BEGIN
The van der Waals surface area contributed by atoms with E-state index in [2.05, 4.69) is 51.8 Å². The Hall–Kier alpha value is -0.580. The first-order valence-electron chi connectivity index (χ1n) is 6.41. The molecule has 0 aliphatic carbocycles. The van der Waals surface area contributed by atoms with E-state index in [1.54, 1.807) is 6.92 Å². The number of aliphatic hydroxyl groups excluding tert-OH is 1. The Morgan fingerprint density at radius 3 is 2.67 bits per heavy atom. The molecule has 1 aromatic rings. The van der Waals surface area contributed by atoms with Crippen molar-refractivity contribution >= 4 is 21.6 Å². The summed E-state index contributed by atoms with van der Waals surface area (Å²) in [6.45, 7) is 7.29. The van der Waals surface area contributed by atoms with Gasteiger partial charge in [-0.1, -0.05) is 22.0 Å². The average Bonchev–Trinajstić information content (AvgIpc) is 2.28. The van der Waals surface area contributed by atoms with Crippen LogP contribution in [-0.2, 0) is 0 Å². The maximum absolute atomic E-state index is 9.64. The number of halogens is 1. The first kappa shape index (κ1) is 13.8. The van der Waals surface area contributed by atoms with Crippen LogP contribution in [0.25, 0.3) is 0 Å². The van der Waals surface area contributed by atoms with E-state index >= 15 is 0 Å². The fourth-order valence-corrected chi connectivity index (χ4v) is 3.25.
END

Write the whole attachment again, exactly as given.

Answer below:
The van der Waals surface area contributed by atoms with E-state index in [2.05, 4.69) is 51.8 Å². The Hall–Kier alpha value is -0.580. The first-order valence-electron chi connectivity index (χ1n) is 6.41. The molecule has 0 aliphatic carbocycles. The van der Waals surface area contributed by atoms with E-state index in [1.54, 1.807) is 6.92 Å². The number of aliphatic hydroxyl groups excluding tert-OH is 1. The Morgan fingerprint density at radius 3 is 2.67 bits per heavy atom. The molecule has 1 aromatic rings. The van der Waals surface area contributed by atoms with Crippen molar-refractivity contribution >= 4 is 21.6 Å². The summed E-state index contributed by atoms with van der Waals surface area (Å²) in [6.45, 7) is 7.29. The van der Waals surface area contributed by atoms with Gasteiger partial charge in [-0.1, -0.05) is 22.0 Å². The average Bonchev–Trinajstić information content (AvgIpc) is 2.28. The van der Waals surface area contributed by atoms with Crippen LogP contribution in [-0.2, 0) is 0 Å². The maximum absolute atomic E-state index is 9.64. The number of halogens is 1. The first kappa shape index (κ1) is 13.8. The van der Waals surface area contributed by atoms with Crippen LogP contribution in [0.25, 0.3) is 0 Å². The van der Waals surface area contributed by atoms with E-state index >= 15 is 0 Å². The fourth-order valence-corrected chi connectivity index (χ4v) is 3.25.